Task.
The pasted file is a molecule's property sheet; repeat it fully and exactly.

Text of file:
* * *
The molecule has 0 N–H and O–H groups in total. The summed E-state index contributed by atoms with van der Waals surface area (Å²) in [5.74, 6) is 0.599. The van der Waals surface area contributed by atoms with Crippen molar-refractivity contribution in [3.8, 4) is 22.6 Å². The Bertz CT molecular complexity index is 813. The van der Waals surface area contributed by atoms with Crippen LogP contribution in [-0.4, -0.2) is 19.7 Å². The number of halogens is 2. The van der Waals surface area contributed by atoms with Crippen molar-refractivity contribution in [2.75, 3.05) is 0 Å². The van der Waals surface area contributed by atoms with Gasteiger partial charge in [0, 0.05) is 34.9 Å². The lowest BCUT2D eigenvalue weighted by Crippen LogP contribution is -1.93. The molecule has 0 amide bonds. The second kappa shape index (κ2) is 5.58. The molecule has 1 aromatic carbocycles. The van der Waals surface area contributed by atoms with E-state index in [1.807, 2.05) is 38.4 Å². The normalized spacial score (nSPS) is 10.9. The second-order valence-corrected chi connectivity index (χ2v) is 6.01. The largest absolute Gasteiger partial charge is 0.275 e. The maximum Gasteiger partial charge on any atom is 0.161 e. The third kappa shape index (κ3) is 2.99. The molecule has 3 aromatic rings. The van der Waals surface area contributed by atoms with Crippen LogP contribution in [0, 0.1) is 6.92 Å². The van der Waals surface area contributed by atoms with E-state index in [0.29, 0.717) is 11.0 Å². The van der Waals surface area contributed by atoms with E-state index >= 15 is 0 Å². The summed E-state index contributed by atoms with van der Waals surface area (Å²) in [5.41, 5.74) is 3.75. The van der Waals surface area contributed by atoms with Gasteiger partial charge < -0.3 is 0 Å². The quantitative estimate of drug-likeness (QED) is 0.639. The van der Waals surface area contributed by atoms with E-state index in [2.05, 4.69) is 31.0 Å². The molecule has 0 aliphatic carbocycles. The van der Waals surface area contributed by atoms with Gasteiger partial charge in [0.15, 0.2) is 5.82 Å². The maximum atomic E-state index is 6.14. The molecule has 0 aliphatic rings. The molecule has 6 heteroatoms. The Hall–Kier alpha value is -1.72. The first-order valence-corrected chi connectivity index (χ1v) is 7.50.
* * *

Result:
The molecule has 0 N–H and O–H groups in total. The summed E-state index contributed by atoms with van der Waals surface area (Å²) in [5.74, 6) is 0.599. The van der Waals surface area contributed by atoms with Crippen molar-refractivity contribution in [3.8, 4) is 22.6 Å². The Bertz CT molecular complexity index is 813. The van der Waals surface area contributed by atoms with Crippen LogP contribution in [-0.4, -0.2) is 19.7 Å². The number of halogens is 2. The van der Waals surface area contributed by atoms with Crippen molar-refractivity contribution in [2.75, 3.05) is 0 Å². The van der Waals surface area contributed by atoms with Gasteiger partial charge in [0, 0.05) is 34.9 Å². The lowest BCUT2D eigenvalue weighted by Crippen LogP contribution is -1.93. The molecule has 0 amide bonds. The second kappa shape index (κ2) is 5.58. The molecule has 1 aromatic carbocycles. The van der Waals surface area contributed by atoms with E-state index in [1.807, 2.05) is 38.4 Å². The normalized spacial score (nSPS) is 10.9. The second-order valence-corrected chi connectivity index (χ2v) is 6.01. The largest absolute Gasteiger partial charge is 0.275 e. The maximum Gasteiger partial charge on any atom is 0.161 e. The third kappa shape index (κ3) is 2.99. The molecule has 3 aromatic rings. The van der Waals surface area contributed by atoms with Crippen LogP contribution in [0, 0.1) is 6.92 Å². The van der Waals surface area contributed by atoms with E-state index in [0.29, 0.717) is 11.0 Å². The van der Waals surface area contributed by atoms with E-state index >= 15 is 0 Å². The summed E-state index contributed by atoms with van der Waals surface area (Å²) in [5.41, 5.74) is 3.75. The van der Waals surface area contributed by atoms with Gasteiger partial charge < -0.3 is 0 Å². The quantitative estimate of drug-likeness (QED) is 0.639. The van der Waals surface area contributed by atoms with E-state index in [2.05, 4.69) is 31.0 Å². The molecule has 0 aliphatic carbocycles. The van der Waals surface area contributed by atoms with Gasteiger partial charge in [0.15, 0.2) is 5.82 Å². The maximum atomic E-state index is 6.14. The molecule has 0 aliphatic rings. The molecule has 6 heteroatoms. The Hall–Kier alpha value is -1.72. The first-order valence-corrected chi connectivity index (χ1v) is 7.50.